Standards for Water Body Health

What are Water Quality Standards?

We use water in a variety of ways:
  • Drinking
  • Washing
  • Swimming
  • Fishing
  • Eating (fish from it), and
  • Traveling

Aquatic organisms, such as fish, snails, frogs and insects, live in water for part or all of their lives. To protect human health and aquatic life, states, territories and authorized tribes establish water quality standards.

Water quality standards are provisions of state, territorial, authorized tribal or federal law approved by EPA that describe the desired condition of a waterbody or the level of protection or mandate how the desired condition will be expressed or established for such waters in the future.

These standards form a legal basis for controlling pollution entering the waters of the United States from a variety of sources (e.g., industrial facilities, wastewater treatment plants, and storm sewers).

Water quality standards consist of the following:

Each section below links to chapters in the Water Quality Standards Handbook for more detailed information.

Designated Uses
The Water Quality Standards Regulation requires states, territories and authorized tribes to specify goals and expectations for how each water body is used. Typical designated uses include:

  1. Protection and propagation of fish, shellfish and wildlife
  2. Recreation
  3. Public drinking water supply
  4. Agricultural, industrial, navigational and other purposes.

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States, territories and authorized tribes adopt water quality criteria to protect the designated uses of a water body. Water quality criteria can be numeric (e.g., the maximum pollutant concentration levels permitted in a water body) or narrative (e.g., a criteria that describes the desired conditions of a water body being “free from” certain negative conditions). States, territories and authorized tribes typically adopt both numeric and narrative criteria.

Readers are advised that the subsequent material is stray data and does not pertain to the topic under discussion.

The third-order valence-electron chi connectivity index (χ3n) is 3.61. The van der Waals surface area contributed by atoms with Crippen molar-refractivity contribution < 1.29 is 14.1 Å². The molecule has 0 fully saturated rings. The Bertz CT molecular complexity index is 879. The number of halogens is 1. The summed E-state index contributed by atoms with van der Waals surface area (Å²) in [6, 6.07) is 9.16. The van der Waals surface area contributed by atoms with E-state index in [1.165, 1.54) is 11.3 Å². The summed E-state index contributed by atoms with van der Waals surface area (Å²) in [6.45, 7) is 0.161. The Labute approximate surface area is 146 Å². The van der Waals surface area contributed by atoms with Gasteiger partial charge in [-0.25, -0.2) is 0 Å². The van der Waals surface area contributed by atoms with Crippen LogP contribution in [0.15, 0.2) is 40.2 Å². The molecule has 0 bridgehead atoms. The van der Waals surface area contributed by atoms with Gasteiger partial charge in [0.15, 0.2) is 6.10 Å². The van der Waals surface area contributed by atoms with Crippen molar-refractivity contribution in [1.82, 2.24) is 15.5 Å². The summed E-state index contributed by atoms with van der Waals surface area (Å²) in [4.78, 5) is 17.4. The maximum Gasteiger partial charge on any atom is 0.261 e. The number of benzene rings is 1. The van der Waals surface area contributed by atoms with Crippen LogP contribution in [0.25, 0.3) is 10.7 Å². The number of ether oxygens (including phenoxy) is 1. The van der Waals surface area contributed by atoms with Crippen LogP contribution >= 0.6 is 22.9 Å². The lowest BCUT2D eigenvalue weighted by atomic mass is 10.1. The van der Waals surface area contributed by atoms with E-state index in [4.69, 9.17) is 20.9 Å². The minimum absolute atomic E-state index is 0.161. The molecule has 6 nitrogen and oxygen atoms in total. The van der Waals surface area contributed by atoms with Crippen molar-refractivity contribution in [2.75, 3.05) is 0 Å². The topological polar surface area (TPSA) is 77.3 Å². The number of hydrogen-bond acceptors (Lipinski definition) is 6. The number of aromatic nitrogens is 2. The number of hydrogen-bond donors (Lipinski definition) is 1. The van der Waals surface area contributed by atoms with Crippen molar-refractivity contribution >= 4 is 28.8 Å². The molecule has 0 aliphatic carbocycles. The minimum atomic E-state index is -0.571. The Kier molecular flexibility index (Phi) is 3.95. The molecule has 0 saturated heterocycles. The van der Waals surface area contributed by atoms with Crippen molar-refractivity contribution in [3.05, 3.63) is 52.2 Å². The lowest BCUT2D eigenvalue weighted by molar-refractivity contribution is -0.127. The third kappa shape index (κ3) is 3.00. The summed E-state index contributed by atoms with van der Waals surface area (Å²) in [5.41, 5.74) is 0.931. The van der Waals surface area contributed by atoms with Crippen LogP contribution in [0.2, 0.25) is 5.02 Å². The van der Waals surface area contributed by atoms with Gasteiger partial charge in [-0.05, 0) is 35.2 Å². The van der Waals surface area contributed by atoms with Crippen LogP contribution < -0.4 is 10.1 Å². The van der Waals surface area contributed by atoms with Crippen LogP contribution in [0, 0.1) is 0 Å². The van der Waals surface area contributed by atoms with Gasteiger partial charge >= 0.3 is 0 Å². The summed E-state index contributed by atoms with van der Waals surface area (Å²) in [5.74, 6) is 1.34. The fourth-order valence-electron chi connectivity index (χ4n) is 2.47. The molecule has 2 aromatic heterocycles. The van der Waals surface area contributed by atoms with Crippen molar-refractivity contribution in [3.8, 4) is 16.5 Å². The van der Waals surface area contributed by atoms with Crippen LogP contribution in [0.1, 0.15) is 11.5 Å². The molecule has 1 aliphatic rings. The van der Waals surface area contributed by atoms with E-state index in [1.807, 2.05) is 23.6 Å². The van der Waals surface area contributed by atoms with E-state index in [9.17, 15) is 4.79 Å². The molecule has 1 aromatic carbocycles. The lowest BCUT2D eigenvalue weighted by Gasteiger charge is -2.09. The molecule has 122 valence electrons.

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Antidegradation Requirements
One of the principal objectives of the Clean Water Act is to “maintain the chemical, physical and biological integrity of the Nation's waters.” Antidegradation requirements provide a framework for maintaining and protecting water quality that has already been achieved.

Designated uses and water quality criteria are the primary tools states and authorized tribes use to achieve the objectives and goals of the Clean Water Act, and antidegradation requirements complement these tools by providing a framework for maintaining existing uses, for protecting waters that are of a higher quality than necessary to support the Clean Water Act goals, and for protecting waters identified by states and authorized tribes as Outstanding National Resource Waters (ONRWs).

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General Policies
States, territories and authorized tribes may adopt policies and provisions regarding water quality standards implementation, such as mixing zone, variance, and low-flow policies. Such policies are subject to EPA review and approval.

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